Tuesday, September 2, 2014

In “The land of the brave” banks are given incentives to avoid “The Risky” and to stock up on “The Infallible”

I refer to Kevin Dowd’s “Math Gone Mad”, Policy Analysis of the Cato Institute, September 2014

Dowd’s conclusion “The solution to these problems is legislation to prohibit risk modeling by financial regulators and establish a simple conservative capital standard for banks based on reliable capital ratios instead of unreliable models”, is completely in line with which I have been arguing for more than a decade, except for that I would use the word “sensible” instead of reliable… since reliability is good to have, but it cannot be the final objective of our banks.

“A ship in harbor is safe, but that is not what ships are for.” John Augustus Shedd, 1850-1926

I agree of course with all the examples Dowd gives about how the credit allocation to the real economy is distorted by regulations, but I would make even clearer the fact that what can most help to bring stability banks is a sturdy economy… and current credit risk-weighting of capital has only managed to introduce, in the land of the brave, a senseless risk-aversion… which will only weaken it… which will only reduce its chances of creating the next generation of jobs our youth needs

But also, current regulations are based on a principle that sounds so very logical, “more-risk-more-capital and less-risk-less-capital”, so too few take time needed to think about it; and regulators are so unwilling to admit mistakes that would show them not having been marginally wrong, but 180-degrees wrong. And, in this respect, the paper might be strengthened by some additional arguments, and by providing some idea on how to motivate and facilitate the legislator to act.

The first is that if banks’ individual risk management is correct, then regulators have nothing to fear. Their problem begins when the banks’ risk management fails. For instance, regulators have no special reason to concern themselves with the credit-worthiness of the clients of the banks’, as their concern should be the creditworthiness of the bank, which is by far not the same. A bank with a well-diversified exposure to many risky borrowers might be immensely safer than a bank with a few large exposures to those perceived as absolutely safe. One of the unbelievable surreal failings with the current risk-weighted capital requirements is that, by the regulators own admission, these are portfolio invariant.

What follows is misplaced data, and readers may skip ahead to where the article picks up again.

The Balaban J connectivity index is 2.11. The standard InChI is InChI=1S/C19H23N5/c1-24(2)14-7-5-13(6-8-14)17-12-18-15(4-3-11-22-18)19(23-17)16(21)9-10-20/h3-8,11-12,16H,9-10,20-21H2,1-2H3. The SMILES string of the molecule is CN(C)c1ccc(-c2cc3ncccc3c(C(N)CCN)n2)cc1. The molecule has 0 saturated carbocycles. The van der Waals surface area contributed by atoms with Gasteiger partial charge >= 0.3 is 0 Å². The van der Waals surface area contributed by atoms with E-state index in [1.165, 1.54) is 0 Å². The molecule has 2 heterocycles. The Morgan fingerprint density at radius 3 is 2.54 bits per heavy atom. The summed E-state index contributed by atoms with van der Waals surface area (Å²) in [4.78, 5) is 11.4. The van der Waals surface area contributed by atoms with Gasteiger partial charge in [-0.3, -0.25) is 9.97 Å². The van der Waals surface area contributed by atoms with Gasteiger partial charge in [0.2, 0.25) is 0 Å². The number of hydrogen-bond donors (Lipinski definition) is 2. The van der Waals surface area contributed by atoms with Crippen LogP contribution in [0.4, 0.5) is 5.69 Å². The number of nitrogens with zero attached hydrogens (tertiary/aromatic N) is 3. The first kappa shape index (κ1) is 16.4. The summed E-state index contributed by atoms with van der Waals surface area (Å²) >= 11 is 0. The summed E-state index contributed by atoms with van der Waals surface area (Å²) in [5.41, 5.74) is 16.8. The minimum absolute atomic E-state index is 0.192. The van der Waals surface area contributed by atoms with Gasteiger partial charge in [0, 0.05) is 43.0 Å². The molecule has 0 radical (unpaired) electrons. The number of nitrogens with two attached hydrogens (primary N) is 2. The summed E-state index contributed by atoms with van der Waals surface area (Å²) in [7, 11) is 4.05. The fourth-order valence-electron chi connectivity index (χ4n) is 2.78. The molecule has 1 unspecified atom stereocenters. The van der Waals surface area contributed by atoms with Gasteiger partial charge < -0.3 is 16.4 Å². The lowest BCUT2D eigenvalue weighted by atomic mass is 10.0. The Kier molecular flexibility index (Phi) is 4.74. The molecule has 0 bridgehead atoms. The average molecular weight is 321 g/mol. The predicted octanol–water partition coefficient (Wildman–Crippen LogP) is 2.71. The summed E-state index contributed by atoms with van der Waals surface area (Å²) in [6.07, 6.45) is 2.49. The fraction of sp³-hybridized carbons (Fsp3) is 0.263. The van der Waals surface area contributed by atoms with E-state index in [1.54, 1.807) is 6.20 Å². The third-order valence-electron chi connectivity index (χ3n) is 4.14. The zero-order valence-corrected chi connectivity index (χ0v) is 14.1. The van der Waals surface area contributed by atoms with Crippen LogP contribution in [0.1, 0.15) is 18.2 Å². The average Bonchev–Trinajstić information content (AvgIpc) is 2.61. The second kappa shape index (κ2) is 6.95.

Also it is precisely the fact that the risk-weights used for the capital requirements clear for precisely the same risks already cleared for by the banks, through interest rates and size of exposures, which originates the most severe distortions. As a result banks now earn much higher risk adjusted returns on equity when lending to The Infallible than when lending to The Risky. The regulators, also by their own admission, have used expected losses as a substitute for the unexpected losses, and this represents of course one amazing intellectual regulatory mistake.

I have, even as an Executive Director of the World Bank objected to these regulations, long before Basel II was approved. And I have tried to extract answers from the regulators by all means possible, with very little luck. Therefore, as a tool to begin breaking down the wall, I would suggest legislators request from regulators the answer to some very simple questions, which would evidence how crazy it all is…but they should brace themselves because, once one finds out how incredibly wrong current bank regulations are… it is truly scary. And I would also request from regulators that when they stress test banks balance sheets, they also take notice of what is not any longer on banks’ balance sheets… since that is a part of a stress test of the economy at large.

And, one of the most important lessons to extract from it all this is the… “How could it happen?” and so that never again a small group of unelected bureaucrats will get the chance to influence global markets in this way, with no real accountability. I have often said that if the world would allow a Basel Committee on Climate Change to decide what to do in this way… then earth would most definitely be toast.

Finally when Dowd suggests “a minimum capital ratio of 15 percent” (I could do with even less) the most important part is how to get from here to there, a journey costing at least a trillion dollars only in the US and that poses many dangers, and that perhaps requires a full change of the regulatory team… since we know that Hollywood would never ever authorize those responsible for a monumental box-office flop like Basel II, to follow up with a Basel III production, using the same scriptwriters.

PS. As curiosa let me mention that the Dodd-Frank Act, in all its many pages, does not even mention the Basel Committee’s regulations to which the US is a signatory.